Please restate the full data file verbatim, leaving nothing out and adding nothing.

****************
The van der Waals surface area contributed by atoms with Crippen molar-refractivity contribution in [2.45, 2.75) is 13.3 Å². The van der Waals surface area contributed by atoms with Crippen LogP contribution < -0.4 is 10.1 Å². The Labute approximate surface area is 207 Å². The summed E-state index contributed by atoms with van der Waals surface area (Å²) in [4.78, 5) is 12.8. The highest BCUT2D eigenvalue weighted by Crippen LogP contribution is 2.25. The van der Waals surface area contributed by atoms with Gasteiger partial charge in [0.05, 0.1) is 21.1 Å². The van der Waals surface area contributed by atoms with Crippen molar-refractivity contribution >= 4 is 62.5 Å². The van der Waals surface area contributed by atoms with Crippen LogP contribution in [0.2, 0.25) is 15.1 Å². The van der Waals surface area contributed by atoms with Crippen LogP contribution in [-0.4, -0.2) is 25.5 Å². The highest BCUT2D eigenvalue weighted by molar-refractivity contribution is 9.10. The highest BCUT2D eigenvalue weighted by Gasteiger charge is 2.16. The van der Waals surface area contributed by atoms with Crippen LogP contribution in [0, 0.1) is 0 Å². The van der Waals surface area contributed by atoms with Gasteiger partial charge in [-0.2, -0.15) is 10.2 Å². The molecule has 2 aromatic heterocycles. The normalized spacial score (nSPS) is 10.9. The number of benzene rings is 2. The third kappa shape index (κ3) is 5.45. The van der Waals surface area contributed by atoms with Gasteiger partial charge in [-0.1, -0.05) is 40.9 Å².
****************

The van der Waals surface area contributed by atoms with Crippen molar-refractivity contribution in [2.45, 2.75) is 13.3 Å². The van der Waals surface area contributed by atoms with Crippen LogP contribution < -0.4 is 10.1 Å². The Labute approximate surface area is 207 Å². The summed E-state index contributed by atoms with van der Waals surface area (Å²) in [4.78, 5) is 12.8. The highest BCUT2D eigenvalue weighted by Crippen LogP contribution is 2.25. The van der Waals surface area contributed by atoms with Gasteiger partial charge in [0.05, 0.1) is 21.1 Å². The van der Waals surface area contributed by atoms with Crippen molar-refractivity contribution >= 4 is 62.5 Å². The van der Waals surface area contributed by atoms with Crippen LogP contribution in [0.2, 0.25) is 15.1 Å². The van der Waals surface area contributed by atoms with Crippen LogP contribution in [-0.4, -0.2) is 25.5 Å². The highest BCUT2D eigenvalue weighted by molar-refractivity contribution is 9.10. The highest BCUT2D eigenvalue weighted by Gasteiger charge is 2.16. The van der Waals surface area contributed by atoms with Crippen LogP contribution in [0, 0.1) is 0 Å². The van der Waals surface area contributed by atoms with Gasteiger partial charge in [-0.2, -0.15) is 10.2 Å². The molecule has 2 aromatic heterocycles. The normalized spacial score (nSPS) is 10.9. The number of benzene rings is 2. The third kappa shape index (κ3) is 5.45. The van der Waals surface area contributed by atoms with Gasteiger partial charge in [-0.1, -0.05) is 40.9 Å².